The primary use of magnesium carbonate is the production of magnesium oxide by calcining. Magnesite and dolomite minerals are used to produce refractory bricks. MgCO3 is also used in flooring, fireproofing, fire extinguishing compositions, cosmetics, dusting powder, and toothpaste. Other applications are as filler material, smoke suppressant in plastics, a reinforcing agent in neoprene rubber, a drying agent, a laxative to loosen the bowels, and colour retention in foods. In addition, high purity magnesium carbonate is used as antacid and as an additive in table salt to keep it free flowing. Magnesium carbonate can do this because it doesn't dissolve in water, only acid, where it will effervesce (bubble).
Because of its low solubility in water and hygroscopic properties, MgCO3 was first added to salt in 1911 to make it flow more freely. The Morton Salt company adopted the slogan "When it rains it pours" with reference to the fact that its MgCO3-containing salt would not stick together in humid weather. Magnesium carbonate, most often referred to as "chalk", is also used as a drying agent on athletes' hands in rock climbing, gymnastics, and weight lifting.
Magnesium carbonate is also used in taxidermy for whitening skulls. It can be mixed with hydrogen peroxide to create a paste, which is then spread on the skull to give it a white finish.
In addition, magnesium carbonate is used as a matte white coating for projection screens.
Magnesium carbonate is non-toxic.
Notes and references
- Bénézeth, Pascale; Saldi, Giuseppe D.; Dandurand, Jean-Louis; Schott, Jacques (2011). "Experimental determination of the solubility product of magnesite at 50 to 200 °C". Chemical Geology. 286 (1–2): 21–31. doi:10.1016/j.chemgeo.2011.04.016.
- Zumdahl, Steven S. (2009). Chemical Principles 6th Ed. Houghton Mifflin Company. p. A22. ISBN 0-618-94690-X.
- NIOSH Pocket Guide to Chemical Hazards. "#0373". National Institute for Occupational Safety and Health (NIOSH).
- Margarete Seeger; Walter Otto; Wilhelm Flick; Friedrich Bickelhaupt; Otto S. Akkerman. "Magnesium Compounds". Ullmann's Encyclopedia of Industrial Chemistry. Weinheim: Wiley-VCH. doi:10.1002/14356007.a15_595.pub2.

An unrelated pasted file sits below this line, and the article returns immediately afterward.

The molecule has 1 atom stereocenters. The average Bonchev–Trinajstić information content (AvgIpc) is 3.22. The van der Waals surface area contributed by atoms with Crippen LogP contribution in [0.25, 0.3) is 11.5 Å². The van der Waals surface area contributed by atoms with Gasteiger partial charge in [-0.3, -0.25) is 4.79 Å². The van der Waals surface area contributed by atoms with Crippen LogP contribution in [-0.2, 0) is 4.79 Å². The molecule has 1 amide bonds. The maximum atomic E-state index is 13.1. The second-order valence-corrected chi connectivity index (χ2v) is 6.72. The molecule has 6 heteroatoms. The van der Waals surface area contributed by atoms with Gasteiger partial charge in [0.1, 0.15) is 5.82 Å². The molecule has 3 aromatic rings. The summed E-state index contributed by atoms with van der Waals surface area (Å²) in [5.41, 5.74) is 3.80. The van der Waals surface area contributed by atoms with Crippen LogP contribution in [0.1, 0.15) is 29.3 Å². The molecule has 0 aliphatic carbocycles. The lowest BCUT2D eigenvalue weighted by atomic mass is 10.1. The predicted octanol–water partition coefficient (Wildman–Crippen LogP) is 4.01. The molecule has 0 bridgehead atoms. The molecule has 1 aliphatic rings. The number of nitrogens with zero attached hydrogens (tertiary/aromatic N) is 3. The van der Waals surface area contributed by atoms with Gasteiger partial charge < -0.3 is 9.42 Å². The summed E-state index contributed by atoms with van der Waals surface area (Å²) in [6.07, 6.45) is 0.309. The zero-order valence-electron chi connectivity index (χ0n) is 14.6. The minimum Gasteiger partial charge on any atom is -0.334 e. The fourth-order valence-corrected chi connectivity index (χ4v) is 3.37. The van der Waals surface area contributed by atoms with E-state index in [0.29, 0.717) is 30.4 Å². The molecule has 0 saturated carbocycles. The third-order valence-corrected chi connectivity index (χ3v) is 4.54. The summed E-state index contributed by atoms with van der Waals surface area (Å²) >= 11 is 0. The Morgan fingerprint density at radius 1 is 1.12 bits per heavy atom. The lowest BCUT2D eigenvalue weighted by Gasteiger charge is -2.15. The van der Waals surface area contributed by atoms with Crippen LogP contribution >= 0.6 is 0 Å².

- Botha, A.; Strydom, C.A. (2001). "Preparation of a magnesium hydroxy carbonate from magnesium hydroxide". Hydrometallurgy. 62 (3): 175. doi:10.1016/S0304-386X(01)00197-9.
- Allf, Bradley (2018-05-21). "The Hidden Environmental Cost of Climbing Chalk". Climbing Magazine. Cruz Bay Publishing. Retrieved 2018-05-22.
In fact, China produces 70 percent of the world’s magnesite. Most of that production—both mining and processing—is concentrated in a small corner of Liaoning, a hilly industrial province in northeast China between Beijing and North Korea.
- "IAState MSDS".
- Weast, Robert C.; et al. (1978). CRC Handbook of Chemistry and Physics (59th ed.). West Palm Beach, FL: CRC Press. p. B-133. ISBN 0-8493-0549-8.
- "Conventional and Controlled Rate Thermal analysis of nesquehonite Mg(HCO3)(OH)·2(H2O)" (PDF).
- "Conventional and Controlled Rate Thermal analysis of nesquehonite Mg(HCO3)(OH)•2(H2O)" (PDF).
- "What Is Magnesium Carbonate?". Sciencing. Retrieved 2018-04-15.
- "Her Debut - Morton Salt". Retrieved 2017-12-27.
- "Food-Info.net : E-numbers : E504: Magnesium carbonates". 080419 food-info.net
- Noronha, Shonan (2015). Certified Technology Specialist-Installation. McGraw Hill Education. p. 256. ISBN 978-0071835657.
- British Pharmacopoeia Commission Secretariat (2009). "Index, BP 2009" (PDF). Archived from the original (PDF) on 11 April 2009. Retrieved 31 January 2010.
- "Japanese Pharmacopoeia, Fifteenth Edition" (PDF). 2006. Archived from the original (PDF) on 22 July 2011. Retrieved 31 January 2010.